'We're going to need a better Coast Guard.'
Greater Arctic marine presence urged for Canada
Canada must expand its Arctic presence with new ships, new rules and new diplomatic efforts to defend the region from the risks of increased shipping, climate change and resource extraction, according to a Senate committee report issued May 5.
The report's 14 recommendations were culled from a series of hearings held in Ottawa and Nunavut last year.
Some of the recommendations to the federal government include:
- making the Canadian Rangers part of the Canadian Forces reserves and giving them marine capability;
- recruiting more Inuit for jobs with the Canadian Coast Guard;
- establishing a base in Goose Bay, Labrador to be used for Arctic Coast Guard activities, search and rescue and marine enforcement;
- upholding Canada's claim that the Northwest Passage is an internal strait;
- developing a long-term plan to acquire heavy icebreakers that can operate in the Arctic year-round.
These steps are needed to protect Arctic residents, especially Inuit, from the effects of climate change, lost ice cover, and the increase in shipping traffic and oil and gas exploration forecast to follow, the 73-page report states.
"So far, the presence of ice hazardous to international shipping has protected Canadian and Inuit interests," the report reads. "But the testimony heard by the committee strongly suggests that, in view of the warming Arctic climate and receding polar ice, maintaining the status quo is no longer a viable long-term option for Canada."
Those steps are also needed to protect Canada's very sovereignty over the Northwest Passage from "progressive internationalization" that would occur if foreign ships began to travel the passage, aided by Canadian neglect.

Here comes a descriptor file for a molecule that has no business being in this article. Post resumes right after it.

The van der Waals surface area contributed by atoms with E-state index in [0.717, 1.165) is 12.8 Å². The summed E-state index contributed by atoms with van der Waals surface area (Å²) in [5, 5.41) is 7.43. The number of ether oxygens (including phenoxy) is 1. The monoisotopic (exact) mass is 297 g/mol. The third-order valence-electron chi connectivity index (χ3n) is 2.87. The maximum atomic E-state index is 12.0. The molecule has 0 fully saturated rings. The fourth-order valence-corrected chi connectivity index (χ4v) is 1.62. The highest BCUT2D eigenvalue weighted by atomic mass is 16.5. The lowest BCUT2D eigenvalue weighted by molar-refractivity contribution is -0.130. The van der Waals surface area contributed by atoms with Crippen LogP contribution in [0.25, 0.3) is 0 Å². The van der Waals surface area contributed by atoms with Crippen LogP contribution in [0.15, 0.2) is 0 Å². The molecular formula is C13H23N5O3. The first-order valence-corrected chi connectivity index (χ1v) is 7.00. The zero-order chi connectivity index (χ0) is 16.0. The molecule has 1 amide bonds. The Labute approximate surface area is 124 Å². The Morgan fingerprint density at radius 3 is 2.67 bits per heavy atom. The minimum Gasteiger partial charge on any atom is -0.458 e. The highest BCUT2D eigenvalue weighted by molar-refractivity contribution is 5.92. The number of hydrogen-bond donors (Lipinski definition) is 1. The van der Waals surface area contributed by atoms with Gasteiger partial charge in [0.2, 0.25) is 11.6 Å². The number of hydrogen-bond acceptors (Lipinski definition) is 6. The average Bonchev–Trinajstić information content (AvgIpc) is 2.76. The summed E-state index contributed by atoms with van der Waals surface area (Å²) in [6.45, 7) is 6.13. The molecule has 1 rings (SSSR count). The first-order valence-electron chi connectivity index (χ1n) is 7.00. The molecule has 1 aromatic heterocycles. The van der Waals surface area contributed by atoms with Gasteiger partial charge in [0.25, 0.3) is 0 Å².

Senator Bill Rompkey, the committee chair, told reporters Canada needs to station Coast Guard icebreakers year round in the North and the ability to enforce shipping regulations in the Arctic for other countries to take seriously Canada's claim of sovereignty over the passage. Canada considers the strait an internal waterway, while other countries see it as international waters.
"We're going to need a better Coast Guard," Rompkey said, including more than just the one heavy icebreaker on order to replace the aging Louis St. Laurent that is scheduled to go out of service in 2017.
So while more ships and infrastructure are part of the solution, the report says the continued occupancy of the Arctic by Inuit underpins Canada's legal claim to control over the passage.
"Inuit must be brought into the process of developing a strategy for the North, in an active partnership that will meet their economic and social needs while also buttressing Canada's sovereignty claim," the report states.
That's one of the reasons why the report recommends the creation of a Arctic Strategy Advisory Committee that would include representatives from the territorial governments and aboriginal groups "to monitor and to advise in the development and implementation of an effective and integrated strategy for the North."
Speaking off the cuff, Rompkey also suggested the creation of a cabinet-level committee for Arctic affairs, comprised of Indian and Northern Affairs, environment, transportation, fisheries and oceans and national defence to develop national Arctic policy.
The report also calls for the position of Ambassador of Circumpolar Affairs, scrapped by the Conservative government in 2006, to be reinstated to push Canada's interests at the Arctic Council.
All this needs to happen as Canada works with other circumpolar nations to establish a framework of international law governing the looming economic expansion in the North. Without such a framework, the result will be continued border disputes, unregulated shipping the potential for environmental disaster.
"If it doesn't go well, it will be chaos."